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St. Jude test of bird flu vaccine proves successful

A commercially developed vaccine has successfully protected mice and ferrets against a highly lethal avian influenza virus, according to the investigator who led the study at St. Jude Children's Research Hospital. The vaccine was developed by Vical Incorporated in San Diego, California.

This finding, coupled with results of previous studies that showed protection against multiple human influenza strains, suggests that such a vaccine would protect humans against multiple variants of the bird and human influenza viruses, according to Richard Webby, Ph.D., assistant member of Infectious Diseases at St. Jude. Such a vaccine could protect humans against an H5N1 "bird flu" virus that mutates so that it adapts to humans and can readily spread from person to person, Webby said. Flu experts and public health officials fear that such an H5N1 variant would trigger a human pandemic (worldwide epidemic).

Webby is scheduled to present the findings of this study at the U.S. Public Health Service Professional Conference in Denver, Colo., May 3 at 12:30 pm EDT.

The investigators used two versions of Vical's multi-component, DNA-based vaccine in the studies. One vaccine was directed against three viral proteins: NP and M2, which are "conserved" proteins that generally do not mutate quickly and therefore, are slow to avoid immune responses triggered by the vaccine; and H5, a "variable" protein on the surface of the bird and human flu viruses that is critical to their ability to infect cells. This variable protein is known to mutate readily, thereby foiling previous immune responses it triggered--whether due to natural exposure or vaccination. The other version of the vaccine contained only the two conserved viral proteins.

In the St. Jude study, the full, three-component vaccine (H5, NP and M2) provided complete protection in mice against lethal challenges with a highly virulent (Vietnam/1203/2004) H5N1 avian influenza virus. Moreover, other studies sho wed that a smaller version of the vaccine containing only the NP and M2 components provided significant protection against several strains of human influenza virus as well as the H5N1 "bird flu" strain.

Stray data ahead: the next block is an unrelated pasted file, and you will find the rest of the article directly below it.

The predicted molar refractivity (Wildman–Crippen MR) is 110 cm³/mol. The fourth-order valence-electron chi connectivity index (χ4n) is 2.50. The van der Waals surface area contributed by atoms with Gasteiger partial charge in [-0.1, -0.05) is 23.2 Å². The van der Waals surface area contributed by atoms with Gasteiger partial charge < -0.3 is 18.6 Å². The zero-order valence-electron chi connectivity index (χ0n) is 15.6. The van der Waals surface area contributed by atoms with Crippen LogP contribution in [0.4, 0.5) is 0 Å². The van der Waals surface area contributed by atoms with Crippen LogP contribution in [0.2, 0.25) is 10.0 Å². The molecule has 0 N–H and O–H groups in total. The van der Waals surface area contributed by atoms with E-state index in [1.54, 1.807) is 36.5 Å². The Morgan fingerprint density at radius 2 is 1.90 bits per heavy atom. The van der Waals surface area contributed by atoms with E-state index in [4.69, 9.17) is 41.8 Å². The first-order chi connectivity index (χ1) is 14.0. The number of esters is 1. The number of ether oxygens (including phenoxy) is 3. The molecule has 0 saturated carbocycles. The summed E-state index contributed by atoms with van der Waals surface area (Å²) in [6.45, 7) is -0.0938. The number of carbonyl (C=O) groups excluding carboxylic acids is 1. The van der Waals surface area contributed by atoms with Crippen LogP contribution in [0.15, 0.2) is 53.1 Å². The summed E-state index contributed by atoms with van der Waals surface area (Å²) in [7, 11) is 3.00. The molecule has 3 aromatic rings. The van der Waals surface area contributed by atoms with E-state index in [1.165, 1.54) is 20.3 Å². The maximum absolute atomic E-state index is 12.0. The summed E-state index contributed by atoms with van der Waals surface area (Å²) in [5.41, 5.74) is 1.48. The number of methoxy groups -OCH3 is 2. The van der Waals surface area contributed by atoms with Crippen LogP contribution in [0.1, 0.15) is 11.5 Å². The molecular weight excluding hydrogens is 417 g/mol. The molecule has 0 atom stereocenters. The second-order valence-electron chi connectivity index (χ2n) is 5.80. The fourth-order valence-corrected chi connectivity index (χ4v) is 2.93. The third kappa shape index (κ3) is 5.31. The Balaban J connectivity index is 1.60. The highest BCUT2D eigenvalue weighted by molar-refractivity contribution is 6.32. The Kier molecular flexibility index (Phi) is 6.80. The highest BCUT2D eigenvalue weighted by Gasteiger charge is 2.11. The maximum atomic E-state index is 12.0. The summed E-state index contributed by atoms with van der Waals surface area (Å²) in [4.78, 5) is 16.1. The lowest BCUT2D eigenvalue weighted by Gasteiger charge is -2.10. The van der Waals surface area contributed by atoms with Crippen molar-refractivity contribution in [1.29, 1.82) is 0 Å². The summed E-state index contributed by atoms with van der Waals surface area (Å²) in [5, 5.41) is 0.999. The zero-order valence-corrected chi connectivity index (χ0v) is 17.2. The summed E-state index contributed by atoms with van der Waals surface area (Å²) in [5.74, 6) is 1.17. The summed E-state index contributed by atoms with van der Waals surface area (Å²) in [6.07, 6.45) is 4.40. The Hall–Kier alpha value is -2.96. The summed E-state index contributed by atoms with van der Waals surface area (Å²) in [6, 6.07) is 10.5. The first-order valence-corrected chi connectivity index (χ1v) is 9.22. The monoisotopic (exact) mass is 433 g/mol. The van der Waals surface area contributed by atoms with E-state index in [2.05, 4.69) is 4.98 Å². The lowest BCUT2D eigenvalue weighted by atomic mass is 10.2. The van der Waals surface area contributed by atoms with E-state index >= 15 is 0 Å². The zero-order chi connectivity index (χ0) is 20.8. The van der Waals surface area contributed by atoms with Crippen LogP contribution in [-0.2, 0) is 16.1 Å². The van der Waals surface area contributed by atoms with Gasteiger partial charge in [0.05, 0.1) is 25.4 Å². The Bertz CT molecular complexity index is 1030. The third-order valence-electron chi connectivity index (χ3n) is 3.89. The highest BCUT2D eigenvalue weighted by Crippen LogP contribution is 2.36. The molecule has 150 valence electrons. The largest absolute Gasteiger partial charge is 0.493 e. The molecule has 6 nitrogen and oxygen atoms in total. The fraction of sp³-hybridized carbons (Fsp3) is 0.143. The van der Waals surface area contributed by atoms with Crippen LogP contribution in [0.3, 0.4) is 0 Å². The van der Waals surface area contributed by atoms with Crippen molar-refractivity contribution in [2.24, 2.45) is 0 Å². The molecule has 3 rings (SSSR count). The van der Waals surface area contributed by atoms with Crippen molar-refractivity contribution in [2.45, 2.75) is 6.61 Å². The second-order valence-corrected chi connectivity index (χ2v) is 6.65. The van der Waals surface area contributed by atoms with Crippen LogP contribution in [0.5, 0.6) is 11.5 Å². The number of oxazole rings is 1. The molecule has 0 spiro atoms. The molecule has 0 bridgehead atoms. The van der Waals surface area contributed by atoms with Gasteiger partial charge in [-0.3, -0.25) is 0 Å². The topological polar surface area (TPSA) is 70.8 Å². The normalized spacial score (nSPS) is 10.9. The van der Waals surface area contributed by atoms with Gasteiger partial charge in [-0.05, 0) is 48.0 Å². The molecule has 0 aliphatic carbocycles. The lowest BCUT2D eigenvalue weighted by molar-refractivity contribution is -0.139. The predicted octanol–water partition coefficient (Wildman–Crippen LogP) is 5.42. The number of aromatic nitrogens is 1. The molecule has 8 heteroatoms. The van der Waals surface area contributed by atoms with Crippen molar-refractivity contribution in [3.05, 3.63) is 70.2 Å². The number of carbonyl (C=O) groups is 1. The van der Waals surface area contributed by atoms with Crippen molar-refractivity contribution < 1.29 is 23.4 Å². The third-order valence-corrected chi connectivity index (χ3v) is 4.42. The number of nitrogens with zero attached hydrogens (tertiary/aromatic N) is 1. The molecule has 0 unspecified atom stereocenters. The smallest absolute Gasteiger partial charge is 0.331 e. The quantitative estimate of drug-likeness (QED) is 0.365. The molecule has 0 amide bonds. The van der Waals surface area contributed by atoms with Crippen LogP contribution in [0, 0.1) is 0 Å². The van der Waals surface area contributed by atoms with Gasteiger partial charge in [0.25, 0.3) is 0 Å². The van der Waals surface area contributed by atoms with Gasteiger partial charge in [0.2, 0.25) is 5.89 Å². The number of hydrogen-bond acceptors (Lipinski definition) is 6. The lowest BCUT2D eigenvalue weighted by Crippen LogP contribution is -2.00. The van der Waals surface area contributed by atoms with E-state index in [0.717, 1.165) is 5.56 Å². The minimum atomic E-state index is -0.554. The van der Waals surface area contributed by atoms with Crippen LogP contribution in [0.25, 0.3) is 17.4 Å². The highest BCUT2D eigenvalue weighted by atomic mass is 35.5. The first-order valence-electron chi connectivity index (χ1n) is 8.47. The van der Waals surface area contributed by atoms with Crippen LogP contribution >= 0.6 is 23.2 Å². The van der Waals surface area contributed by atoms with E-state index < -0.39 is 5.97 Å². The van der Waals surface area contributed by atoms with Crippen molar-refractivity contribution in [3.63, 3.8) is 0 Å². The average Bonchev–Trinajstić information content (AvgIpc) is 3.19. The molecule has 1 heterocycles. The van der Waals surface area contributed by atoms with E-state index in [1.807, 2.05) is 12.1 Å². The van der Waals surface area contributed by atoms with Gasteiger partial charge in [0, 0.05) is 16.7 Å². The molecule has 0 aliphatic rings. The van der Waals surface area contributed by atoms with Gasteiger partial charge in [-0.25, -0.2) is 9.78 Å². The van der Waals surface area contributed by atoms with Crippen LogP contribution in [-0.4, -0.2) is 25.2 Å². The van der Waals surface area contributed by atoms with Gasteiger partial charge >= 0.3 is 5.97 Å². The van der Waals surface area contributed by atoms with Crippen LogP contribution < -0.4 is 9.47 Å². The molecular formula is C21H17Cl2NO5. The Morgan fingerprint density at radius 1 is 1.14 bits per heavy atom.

"Such cross-protection against bird and human influenza is considered by researchers to be the 'Holy Grail' of flu vaccines," Webby said. "By stimulating immune responses against targets not likely to mutate, the vaccine could trigger an immune defense against a broad range of variants of the virus.

"Even if the bird flu virus mutates so it becomes adapted to humans, this kind of cross protection will allow the immune system to track and attack such an emerging new variant without missing a beat," Webby said. "We wouldn't have to wait to start developing a vaccine against it until after the original virus mutated."

Webby's team showed that all mice and ferrets that received the DNA vaccine survived the challenge with the virulent H5N1 strain, while those that received a "blank" vaccine control did not survive. The vaccine also prevented weight loss in all animals challenged with the virulent virus, suggesting that the vaccine might also protect humans against serious flu-related sickness.

The studies included 16 mice or six ferrets in each vaccine or control group. The DNA vaccines targeted NP and M2--with and without the H5 avian influenza virus surface protein. All test DNA vaccines were formulated with the company's VaxfectinTM adjuvant. An adjuvant is an additive administered with a vaccine that has little effect by itself, but improves the response of the immune system to the vaccine.


Source:St. Jude Children's Research Hospital

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